UK households are looking for any way to save on home electricity bills and charging an electric car at home will certainly add to your monthly bill.
Charging at public points are one way to save money, but prices there are also increasing. Recent analysis from the RAC revealed that the increased price of wholesale gas and electricity has increased the price to charge an average family-size car by 42 per cent.
This pushes the average cost to more than £32, £9.60 more than in May 2022 and £13.59 more than this time last year.
Where you charge can also affect the price of charging your electric cars, with public-charging networks broken down into three main categories: rapid networks, destination networks, and on-street/community networks.
Rapid networks are likely to be the most expensive. These are the ones you’re most likely to find at motorway service stations, where drivers need to charge their car quickly. To give you a flavour of these costs, the BP Pulse charging point in Hammersmith charges 57p per kWh for fast charging, 65p per kWh for rapid, and 69p per kWh for ultra-rapid.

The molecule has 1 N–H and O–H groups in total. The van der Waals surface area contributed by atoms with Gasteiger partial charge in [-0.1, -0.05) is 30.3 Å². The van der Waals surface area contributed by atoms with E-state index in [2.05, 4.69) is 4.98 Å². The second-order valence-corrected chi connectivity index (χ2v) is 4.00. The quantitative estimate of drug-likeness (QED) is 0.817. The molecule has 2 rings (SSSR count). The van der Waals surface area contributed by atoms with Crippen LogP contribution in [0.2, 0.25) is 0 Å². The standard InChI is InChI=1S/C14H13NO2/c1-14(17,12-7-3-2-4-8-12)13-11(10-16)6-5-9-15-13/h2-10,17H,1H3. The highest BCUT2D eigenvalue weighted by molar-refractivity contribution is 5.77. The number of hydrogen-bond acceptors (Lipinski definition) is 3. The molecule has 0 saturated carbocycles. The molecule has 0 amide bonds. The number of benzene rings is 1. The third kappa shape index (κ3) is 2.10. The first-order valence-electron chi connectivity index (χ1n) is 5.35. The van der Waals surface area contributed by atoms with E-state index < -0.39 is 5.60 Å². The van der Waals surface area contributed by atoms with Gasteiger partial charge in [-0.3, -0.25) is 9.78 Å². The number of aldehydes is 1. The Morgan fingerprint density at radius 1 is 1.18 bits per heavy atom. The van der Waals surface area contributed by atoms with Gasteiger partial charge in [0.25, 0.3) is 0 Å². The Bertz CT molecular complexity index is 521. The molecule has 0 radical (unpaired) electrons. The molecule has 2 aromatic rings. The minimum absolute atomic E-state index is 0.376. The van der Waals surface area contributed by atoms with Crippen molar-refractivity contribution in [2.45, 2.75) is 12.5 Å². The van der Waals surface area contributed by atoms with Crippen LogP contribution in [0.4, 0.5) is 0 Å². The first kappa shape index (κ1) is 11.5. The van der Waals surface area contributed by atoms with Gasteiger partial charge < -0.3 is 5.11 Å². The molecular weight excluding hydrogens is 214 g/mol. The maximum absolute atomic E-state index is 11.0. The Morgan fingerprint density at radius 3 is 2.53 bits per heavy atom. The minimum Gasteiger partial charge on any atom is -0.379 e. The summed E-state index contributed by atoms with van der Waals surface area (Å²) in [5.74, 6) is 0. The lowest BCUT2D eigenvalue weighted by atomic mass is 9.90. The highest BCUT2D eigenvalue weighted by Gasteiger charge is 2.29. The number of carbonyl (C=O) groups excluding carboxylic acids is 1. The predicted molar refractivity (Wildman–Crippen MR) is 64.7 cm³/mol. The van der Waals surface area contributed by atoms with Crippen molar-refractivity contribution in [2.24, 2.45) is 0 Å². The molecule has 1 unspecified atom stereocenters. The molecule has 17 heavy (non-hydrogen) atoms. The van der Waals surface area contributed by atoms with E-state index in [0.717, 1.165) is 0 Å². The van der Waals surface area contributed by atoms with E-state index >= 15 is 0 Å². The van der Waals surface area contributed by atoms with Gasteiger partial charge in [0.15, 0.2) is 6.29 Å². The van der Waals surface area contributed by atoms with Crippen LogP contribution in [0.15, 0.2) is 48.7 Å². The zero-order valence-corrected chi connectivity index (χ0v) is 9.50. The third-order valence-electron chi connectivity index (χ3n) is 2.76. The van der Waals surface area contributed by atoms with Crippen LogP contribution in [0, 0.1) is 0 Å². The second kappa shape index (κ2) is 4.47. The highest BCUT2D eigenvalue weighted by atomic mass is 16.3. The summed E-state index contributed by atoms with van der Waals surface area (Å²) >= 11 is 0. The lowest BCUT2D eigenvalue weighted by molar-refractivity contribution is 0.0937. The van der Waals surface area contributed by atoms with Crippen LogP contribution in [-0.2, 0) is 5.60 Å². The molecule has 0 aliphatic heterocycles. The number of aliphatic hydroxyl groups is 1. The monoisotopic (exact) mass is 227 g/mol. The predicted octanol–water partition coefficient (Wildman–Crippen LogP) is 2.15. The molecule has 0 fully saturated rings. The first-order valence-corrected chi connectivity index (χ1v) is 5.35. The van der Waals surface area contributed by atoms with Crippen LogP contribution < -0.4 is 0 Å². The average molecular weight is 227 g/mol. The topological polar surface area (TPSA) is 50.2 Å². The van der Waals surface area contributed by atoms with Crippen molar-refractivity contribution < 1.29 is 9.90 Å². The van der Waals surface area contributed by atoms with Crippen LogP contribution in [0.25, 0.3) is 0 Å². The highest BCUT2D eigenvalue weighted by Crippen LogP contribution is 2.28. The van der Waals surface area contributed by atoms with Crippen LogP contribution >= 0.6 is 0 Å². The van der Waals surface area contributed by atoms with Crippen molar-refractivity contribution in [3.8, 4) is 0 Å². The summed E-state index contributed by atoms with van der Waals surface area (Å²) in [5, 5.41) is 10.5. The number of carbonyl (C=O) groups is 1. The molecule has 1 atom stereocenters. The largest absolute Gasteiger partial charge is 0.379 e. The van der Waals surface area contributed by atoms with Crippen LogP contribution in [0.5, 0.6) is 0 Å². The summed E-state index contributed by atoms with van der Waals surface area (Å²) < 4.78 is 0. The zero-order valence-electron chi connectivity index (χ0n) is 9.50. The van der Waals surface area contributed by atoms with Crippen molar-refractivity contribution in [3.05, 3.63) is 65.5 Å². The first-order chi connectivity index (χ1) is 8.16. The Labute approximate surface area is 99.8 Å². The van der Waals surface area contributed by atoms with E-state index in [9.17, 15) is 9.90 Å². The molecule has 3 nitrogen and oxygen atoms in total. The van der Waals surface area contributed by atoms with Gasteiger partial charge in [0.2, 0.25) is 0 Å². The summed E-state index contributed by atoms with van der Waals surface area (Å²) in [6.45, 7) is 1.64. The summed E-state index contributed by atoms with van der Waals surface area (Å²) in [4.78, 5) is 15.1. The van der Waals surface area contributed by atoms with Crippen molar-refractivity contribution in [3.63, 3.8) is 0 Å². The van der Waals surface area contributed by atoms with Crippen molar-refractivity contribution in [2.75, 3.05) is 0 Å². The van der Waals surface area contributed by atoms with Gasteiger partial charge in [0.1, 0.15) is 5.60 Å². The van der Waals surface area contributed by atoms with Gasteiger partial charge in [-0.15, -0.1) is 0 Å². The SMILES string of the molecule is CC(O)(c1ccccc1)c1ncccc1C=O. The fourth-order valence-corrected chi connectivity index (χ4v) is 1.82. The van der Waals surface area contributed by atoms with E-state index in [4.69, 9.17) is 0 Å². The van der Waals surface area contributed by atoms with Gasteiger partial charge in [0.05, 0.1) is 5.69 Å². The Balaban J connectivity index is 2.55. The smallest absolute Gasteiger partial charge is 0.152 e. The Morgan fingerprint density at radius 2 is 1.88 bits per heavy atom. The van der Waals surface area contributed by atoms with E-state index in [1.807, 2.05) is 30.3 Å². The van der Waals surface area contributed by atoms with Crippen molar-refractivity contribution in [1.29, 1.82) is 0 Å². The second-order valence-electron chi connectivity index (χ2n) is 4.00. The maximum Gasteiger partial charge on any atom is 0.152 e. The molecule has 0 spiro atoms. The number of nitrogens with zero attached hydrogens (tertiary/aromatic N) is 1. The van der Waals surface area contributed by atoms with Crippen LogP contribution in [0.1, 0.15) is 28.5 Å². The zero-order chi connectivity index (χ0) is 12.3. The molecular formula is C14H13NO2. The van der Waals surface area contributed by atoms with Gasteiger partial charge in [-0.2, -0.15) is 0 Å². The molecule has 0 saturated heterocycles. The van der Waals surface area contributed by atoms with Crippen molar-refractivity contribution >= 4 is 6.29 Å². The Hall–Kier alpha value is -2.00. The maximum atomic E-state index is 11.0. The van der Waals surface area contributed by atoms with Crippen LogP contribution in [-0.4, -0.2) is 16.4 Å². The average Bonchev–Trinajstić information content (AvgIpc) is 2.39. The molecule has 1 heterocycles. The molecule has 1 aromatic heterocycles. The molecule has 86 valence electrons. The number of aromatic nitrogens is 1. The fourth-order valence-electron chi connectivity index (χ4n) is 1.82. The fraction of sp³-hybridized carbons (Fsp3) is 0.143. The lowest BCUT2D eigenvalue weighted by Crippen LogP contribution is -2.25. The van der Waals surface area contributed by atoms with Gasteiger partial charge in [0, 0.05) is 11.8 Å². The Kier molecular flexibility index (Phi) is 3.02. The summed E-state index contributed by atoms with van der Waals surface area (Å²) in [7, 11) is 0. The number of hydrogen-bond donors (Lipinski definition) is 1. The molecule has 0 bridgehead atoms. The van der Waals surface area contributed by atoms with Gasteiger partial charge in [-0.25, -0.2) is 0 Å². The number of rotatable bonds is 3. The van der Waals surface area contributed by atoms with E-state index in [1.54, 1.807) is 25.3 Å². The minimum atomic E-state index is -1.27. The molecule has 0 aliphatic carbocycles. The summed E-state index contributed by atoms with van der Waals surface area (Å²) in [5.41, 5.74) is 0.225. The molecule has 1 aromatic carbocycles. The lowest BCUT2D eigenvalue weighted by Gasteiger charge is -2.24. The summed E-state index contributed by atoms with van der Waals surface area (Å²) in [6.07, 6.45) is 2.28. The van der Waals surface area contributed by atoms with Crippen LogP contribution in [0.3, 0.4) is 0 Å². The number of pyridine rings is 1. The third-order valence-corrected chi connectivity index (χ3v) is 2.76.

For context, the UK energy price cap is 34p per kWh from October onwards, so you’ll be paying roughly double what you would pay at home to use one of these convenient mid-journey charge points.
If you join the BP Pulse network as a full member, you’ll save 20 per cent on these casual pay-as-you-go prices but it will cost you £7.85 per month. On the upside, that includes £9 of bundled monthly charging credit for the first five months.
By contrast, its main rival, Shell Recharge, does not ask you to pay a monthly fee and currently expects you to pay 59p per kWh for its rapid chargers or 65pkWh for the ultra-rapid ones.
Subsidised charging at destination networks
Destination networks are more likely to be free or low-cost. These are often located in places such as supermarkets, cinemas, or other venues that want your business, and so they are prepared to pay for, or at least subsidise, the cost of charging while you are watching a movie or buying clothes.